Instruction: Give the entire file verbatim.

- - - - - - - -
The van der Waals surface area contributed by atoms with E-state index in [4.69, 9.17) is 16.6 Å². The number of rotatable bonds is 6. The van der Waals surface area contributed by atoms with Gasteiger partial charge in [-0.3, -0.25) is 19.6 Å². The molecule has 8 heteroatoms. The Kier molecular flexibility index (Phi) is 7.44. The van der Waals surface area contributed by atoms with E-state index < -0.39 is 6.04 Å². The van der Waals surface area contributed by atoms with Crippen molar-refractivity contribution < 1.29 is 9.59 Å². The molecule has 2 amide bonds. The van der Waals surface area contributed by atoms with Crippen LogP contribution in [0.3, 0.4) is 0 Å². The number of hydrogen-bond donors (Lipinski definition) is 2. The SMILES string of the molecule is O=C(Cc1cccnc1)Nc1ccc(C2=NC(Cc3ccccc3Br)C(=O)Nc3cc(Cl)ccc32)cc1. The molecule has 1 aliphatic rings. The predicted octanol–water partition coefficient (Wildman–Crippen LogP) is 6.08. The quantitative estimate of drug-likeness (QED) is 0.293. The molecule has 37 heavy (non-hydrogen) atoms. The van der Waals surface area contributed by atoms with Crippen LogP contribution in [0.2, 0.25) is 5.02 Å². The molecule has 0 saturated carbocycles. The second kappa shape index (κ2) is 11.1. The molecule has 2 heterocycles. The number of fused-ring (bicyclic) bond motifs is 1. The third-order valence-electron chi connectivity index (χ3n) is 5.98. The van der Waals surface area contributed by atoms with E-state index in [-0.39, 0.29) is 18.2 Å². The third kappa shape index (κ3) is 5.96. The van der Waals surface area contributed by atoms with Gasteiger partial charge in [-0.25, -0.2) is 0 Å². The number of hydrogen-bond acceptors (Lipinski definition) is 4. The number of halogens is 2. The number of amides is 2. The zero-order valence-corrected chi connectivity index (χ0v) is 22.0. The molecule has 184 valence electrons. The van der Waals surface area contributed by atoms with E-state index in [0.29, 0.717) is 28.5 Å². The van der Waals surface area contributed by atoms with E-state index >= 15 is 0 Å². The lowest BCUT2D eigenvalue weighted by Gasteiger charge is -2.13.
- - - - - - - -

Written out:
The van der Waals surface area contributed by atoms with E-state index in [4.69, 9.17) is 16.6 Å². The number of rotatable bonds is 6. The van der Waals surface area contributed by atoms with Gasteiger partial charge in [-0.3, -0.25) is 19.6 Å². The molecule has 8 heteroatoms. The Kier molecular flexibility index (Phi) is 7.44. The van der Waals surface area contributed by atoms with E-state index < -0.39 is 6.04 Å². The van der Waals surface area contributed by atoms with Crippen molar-refractivity contribution < 1.29 is 9.59 Å². The molecule has 2 amide bonds. The van der Waals surface area contributed by atoms with Crippen LogP contribution in [0.3, 0.4) is 0 Å². The number of hydrogen-bond donors (Lipinski definition) is 2. The SMILES string of the molecule is O=C(Cc1cccnc1)Nc1ccc(C2=NC(Cc3ccccc3Br)C(=O)Nc3cc(Cl)ccc32)cc1. The molecule has 1 aliphatic rings. The predicted octanol–water partition coefficient (Wildman–Crippen LogP) is 6.08. The quantitative estimate of drug-likeness (QED) is 0.293. The molecule has 37 heavy (non-hydrogen) atoms. The van der Waals surface area contributed by atoms with Crippen LogP contribution in [0.2, 0.25) is 5.02 Å². The molecule has 0 saturated carbocycles. The second kappa shape index (κ2) is 11.1. The molecule has 2 heterocycles. The number of fused-ring (bicyclic) bond motifs is 1. The third-order valence-electron chi connectivity index (χ3n) is 5.98. The van der Waals surface area contributed by atoms with E-state index in [-0.39, 0.29) is 18.2 Å². The third kappa shape index (κ3) is 5.96. The van der Waals surface area contributed by atoms with Gasteiger partial charge in [-0.25, -0.2) is 0 Å². The number of hydrogen-bond acceptors (Lipinski definition) is 4. The number of halogens is 2. The number of amides is 2. The zero-order valence-corrected chi connectivity index (χ0v) is 22.0. The molecule has 184 valence electrons. The van der Waals surface area contributed by atoms with E-state index in [0.29, 0.717) is 28.5 Å². The van der Waals surface area contributed by atoms with E-state index >= 15 is 0 Å². The lowest BCUT2D eigenvalue weighted by Gasteiger charge is -2.13.